Multilingual Content Strategy — the Linchpin of Global Marketing Success

K International Global Marketing

The wider the reach, the bigger the market share. This is the essence of global marketing.

More than just publishing a website in another language, global marketing also has to do with building a customer engagement strategy and then zeroing in on which channels and types of content will effectively reach those customers.

Without these cornerstones, global marketing can become a very costly yet unsuccessful affair.

That you are reading this means you are interested in engaging a global audience for your product or service. To know if your business is ready for global (online) expansion, discover which five questions you need to ask yourself by downloading this free Digital Content Guide.

To reach the German market, website optimizer Unbounce hired a local marketing ambassador to adapt their English content and expand the company’s social media presence among the German language community.

Looking at the experience of companies that have successfully deployed a global marketing strategy shows one common factor: an impactful multilingual content strategy.

Starting small, F.C. Barcelona expanded into China by simply launching its Chinese social media accounts. Only after finding success in social media did the football club build its Chinese website. Read more about the global marketing strategies of Unbounce, F.C. Barcelona, as well as global giants McDonald’s and Coca-Cola here.

“Globalization and the Internet have dramatically lowered the barriers to entering new markets. But if you don’t communicate with customers in their voice and take cultural differences into account, you risk losing out to local competitors” — Digital Content Guide

Of course, other marketing components (e.g., product, pricing, etc.) also play into global marketing success. Given the events of the past year, however, a successful multilingual content strategy directly correlates with global success now more than ever before. Find out which factors to consider before investing in multilingual content by downloading this free Digital Content Guide.

How a Multilingual Content Strategy Hits the Mark

One oft-cited paragon of global marketing success is Apple. It is one company that built its strategy around a consistent customer experience no matter where that customer happens to be. Crucial to this strategy is its customer-facing content. Here are five strategies worth stealing from the Apple school of global marketing.

So what goes into a successful multilingual content strategy? As mentioned, for any multilingual content strategy to work, one cannot stop at merely making a website available in more languages.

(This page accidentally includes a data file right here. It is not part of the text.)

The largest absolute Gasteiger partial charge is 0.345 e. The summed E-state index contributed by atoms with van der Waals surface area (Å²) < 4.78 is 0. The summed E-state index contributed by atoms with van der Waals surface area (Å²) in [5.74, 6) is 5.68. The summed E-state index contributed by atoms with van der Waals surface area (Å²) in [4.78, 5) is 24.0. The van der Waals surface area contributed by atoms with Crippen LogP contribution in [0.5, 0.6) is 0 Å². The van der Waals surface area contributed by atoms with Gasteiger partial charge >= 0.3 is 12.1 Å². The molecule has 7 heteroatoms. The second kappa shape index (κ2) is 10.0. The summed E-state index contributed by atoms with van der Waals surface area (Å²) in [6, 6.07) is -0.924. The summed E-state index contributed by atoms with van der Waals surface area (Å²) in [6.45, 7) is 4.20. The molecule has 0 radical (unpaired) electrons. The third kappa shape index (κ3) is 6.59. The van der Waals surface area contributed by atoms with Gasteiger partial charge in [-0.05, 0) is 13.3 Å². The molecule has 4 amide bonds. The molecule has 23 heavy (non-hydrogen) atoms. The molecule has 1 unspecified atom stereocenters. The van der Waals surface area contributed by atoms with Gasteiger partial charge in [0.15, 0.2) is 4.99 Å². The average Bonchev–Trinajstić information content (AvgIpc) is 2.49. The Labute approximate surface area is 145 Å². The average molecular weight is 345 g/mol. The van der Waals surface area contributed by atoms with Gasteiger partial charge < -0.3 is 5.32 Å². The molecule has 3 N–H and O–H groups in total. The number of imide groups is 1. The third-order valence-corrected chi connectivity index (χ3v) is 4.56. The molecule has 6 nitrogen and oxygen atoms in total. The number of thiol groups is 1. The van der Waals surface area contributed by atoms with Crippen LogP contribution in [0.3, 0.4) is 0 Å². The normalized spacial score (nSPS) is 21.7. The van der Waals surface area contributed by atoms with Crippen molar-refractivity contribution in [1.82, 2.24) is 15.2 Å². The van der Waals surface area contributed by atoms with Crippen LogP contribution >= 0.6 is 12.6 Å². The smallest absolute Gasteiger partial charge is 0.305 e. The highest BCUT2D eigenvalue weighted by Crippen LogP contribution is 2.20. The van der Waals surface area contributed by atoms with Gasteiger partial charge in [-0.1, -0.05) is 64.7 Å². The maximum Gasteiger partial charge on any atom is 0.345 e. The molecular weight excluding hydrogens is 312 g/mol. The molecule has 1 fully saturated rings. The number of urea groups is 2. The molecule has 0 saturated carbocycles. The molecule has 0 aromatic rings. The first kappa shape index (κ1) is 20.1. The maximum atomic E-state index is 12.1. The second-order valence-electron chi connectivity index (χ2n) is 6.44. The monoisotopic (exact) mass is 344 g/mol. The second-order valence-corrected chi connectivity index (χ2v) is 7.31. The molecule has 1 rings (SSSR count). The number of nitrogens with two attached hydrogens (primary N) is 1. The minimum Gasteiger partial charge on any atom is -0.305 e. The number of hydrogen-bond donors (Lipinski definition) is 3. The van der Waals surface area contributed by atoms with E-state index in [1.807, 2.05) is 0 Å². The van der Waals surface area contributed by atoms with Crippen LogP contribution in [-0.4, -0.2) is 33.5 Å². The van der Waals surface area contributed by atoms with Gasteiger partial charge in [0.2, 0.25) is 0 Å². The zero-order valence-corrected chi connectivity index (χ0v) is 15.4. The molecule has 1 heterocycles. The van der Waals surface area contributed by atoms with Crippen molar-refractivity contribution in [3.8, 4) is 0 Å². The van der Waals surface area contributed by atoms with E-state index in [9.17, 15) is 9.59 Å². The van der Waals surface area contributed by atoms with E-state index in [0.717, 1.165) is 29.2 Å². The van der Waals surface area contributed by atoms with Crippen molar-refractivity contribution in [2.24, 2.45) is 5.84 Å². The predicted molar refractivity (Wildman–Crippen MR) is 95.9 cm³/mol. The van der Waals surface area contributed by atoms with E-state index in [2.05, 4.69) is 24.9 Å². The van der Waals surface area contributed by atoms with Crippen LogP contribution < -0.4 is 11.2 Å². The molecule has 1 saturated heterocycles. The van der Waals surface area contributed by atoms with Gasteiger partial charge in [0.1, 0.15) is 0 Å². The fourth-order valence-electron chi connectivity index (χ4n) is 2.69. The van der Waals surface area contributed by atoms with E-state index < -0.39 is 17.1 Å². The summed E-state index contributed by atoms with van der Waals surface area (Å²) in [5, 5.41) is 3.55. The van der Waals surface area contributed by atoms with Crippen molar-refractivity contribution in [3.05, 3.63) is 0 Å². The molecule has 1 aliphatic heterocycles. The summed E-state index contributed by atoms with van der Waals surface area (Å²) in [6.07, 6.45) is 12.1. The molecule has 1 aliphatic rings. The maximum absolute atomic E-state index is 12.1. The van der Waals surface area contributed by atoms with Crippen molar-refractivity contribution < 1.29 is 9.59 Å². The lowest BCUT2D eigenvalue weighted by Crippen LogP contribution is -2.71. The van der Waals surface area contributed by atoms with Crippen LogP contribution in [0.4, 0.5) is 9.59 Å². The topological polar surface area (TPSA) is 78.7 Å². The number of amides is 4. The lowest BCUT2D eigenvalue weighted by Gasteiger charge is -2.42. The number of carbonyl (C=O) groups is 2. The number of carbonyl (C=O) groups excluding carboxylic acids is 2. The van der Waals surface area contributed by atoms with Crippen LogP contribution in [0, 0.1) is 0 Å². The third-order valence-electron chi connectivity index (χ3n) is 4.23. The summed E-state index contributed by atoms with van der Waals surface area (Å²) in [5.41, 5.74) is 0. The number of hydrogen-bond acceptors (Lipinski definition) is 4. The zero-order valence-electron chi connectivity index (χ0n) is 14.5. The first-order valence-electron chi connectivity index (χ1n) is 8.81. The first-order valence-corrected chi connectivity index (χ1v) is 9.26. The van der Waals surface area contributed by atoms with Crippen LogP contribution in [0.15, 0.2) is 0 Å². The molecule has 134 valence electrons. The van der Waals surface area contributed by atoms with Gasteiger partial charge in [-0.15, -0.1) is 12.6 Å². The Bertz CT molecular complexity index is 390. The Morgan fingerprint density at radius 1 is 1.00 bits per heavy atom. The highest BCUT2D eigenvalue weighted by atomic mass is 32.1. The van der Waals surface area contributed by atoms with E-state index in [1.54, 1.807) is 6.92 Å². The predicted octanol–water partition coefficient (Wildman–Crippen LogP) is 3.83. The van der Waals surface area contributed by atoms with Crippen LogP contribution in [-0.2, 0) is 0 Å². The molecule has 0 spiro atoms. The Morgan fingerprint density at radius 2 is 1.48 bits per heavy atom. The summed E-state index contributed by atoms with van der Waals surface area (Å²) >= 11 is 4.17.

For example, a study by the US’ most valuable startup, Stripe (USD 95bn at press time), showed that the main reason why Europe’s top 450 e-commerce websites lost a lot of customers was a lack of translation and localization at the point of checkout. Not only did 74% of checkouts not have local language translations, they also failed to offer the most relevant payment options for international customers.

“In some cases, translated microsites and landing pages can serve foreign-language regions, enabling you to keep costs down, while still targeting foreign markets” — Digital Content Guide

Another overlooked factor of multilingual content strategy is transcreation, which involves an entirely different process from localization. Companies ready to budget for it can transcreate taglines and marketing copy for specific markets and then reap the benefits when their content resonates culturally. But what if the size of the business is not quite ready for such an investment? In that case, the company needs to push out content with multicultural appeal.

Then there is that important question: How can a company and potential global customer find each other in the vast ocean of online noise? Well, it typically hinges on multilingual SEO. The goal is for a company’s online content to appear higher up in a target customer’s search results.

Depending on where that customer is located, optimizing for Google may not be enough. For example, the dominant search engine in China is Baidu; in Russia, it is Yandex; and in Korea, Naver.

There are other factors that also impact search rankings, such as URL structure, whether your content is tailored for mobile devices, and much more. Check out five recommended SEO actions for multilingual content by downloading this free Digital Content Guide.

If you need help creating a winning global marketing strategy, feel free to reach out to K International. Email for more information.